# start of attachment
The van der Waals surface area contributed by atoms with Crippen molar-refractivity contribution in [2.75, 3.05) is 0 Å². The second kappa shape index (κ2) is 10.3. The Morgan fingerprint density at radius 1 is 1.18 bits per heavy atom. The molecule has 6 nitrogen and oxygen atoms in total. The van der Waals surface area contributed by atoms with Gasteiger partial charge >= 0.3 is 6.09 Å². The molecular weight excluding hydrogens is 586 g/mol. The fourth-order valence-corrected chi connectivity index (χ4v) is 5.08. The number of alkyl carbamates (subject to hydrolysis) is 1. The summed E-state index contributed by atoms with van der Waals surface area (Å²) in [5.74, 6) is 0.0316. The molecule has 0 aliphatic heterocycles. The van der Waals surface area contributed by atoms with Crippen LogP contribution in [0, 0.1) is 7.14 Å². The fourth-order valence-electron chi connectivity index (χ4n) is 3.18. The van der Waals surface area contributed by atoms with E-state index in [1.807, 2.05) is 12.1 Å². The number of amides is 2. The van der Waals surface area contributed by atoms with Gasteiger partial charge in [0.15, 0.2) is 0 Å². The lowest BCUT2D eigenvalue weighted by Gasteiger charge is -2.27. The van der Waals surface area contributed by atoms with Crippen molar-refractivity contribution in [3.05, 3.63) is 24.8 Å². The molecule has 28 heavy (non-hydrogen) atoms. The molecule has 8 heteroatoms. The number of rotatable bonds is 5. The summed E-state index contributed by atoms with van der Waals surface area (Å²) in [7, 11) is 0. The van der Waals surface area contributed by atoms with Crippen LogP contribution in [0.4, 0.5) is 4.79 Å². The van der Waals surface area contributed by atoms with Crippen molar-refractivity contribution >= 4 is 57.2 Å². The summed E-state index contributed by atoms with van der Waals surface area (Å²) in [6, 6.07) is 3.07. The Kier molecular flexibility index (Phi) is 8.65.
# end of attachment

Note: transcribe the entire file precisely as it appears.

The van der Waals surface area contributed by atoms with Crippen molar-refractivity contribution in [2.75, 3.05) is 0 Å². The second kappa shape index (κ2) is 10.3. The Morgan fingerprint density at radius 1 is 1.18 bits per heavy atom. The molecule has 6 nitrogen and oxygen atoms in total. The van der Waals surface area contributed by atoms with Gasteiger partial charge >= 0.3 is 6.09 Å². The molecular weight excluding hydrogens is 586 g/mol. The fourth-order valence-corrected chi connectivity index (χ4v) is 5.08. The number of alkyl carbamates (subject to hydrolysis) is 1. The summed E-state index contributed by atoms with van der Waals surface area (Å²) in [5.74, 6) is 0.0316. The molecule has 0 aliphatic heterocycles. The van der Waals surface area contributed by atoms with Crippen LogP contribution in [0, 0.1) is 7.14 Å². The fourth-order valence-electron chi connectivity index (χ4n) is 3.18. The van der Waals surface area contributed by atoms with E-state index in [1.807, 2.05) is 12.1 Å². The number of amides is 2. The van der Waals surface area contributed by atoms with Gasteiger partial charge in [0.15, 0.2) is 0 Å². The lowest BCUT2D eigenvalue weighted by Gasteiger charge is -2.27. The van der Waals surface area contributed by atoms with Crippen molar-refractivity contribution in [3.05, 3.63) is 24.8 Å². The molecule has 28 heavy (non-hydrogen) atoms. The molecule has 8 heteroatoms. The number of rotatable bonds is 5. The summed E-state index contributed by atoms with van der Waals surface area (Å²) in [7, 11) is 0. The van der Waals surface area contributed by atoms with Crippen LogP contribution in [0.4, 0.5) is 4.79 Å². The van der Waals surface area contributed by atoms with Crippen molar-refractivity contribution >= 4 is 57.2 Å². The summed E-state index contributed by atoms with van der Waals surface area (Å²) in [6, 6.07) is 3.07. The Kier molecular flexibility index (Phi) is 8.65.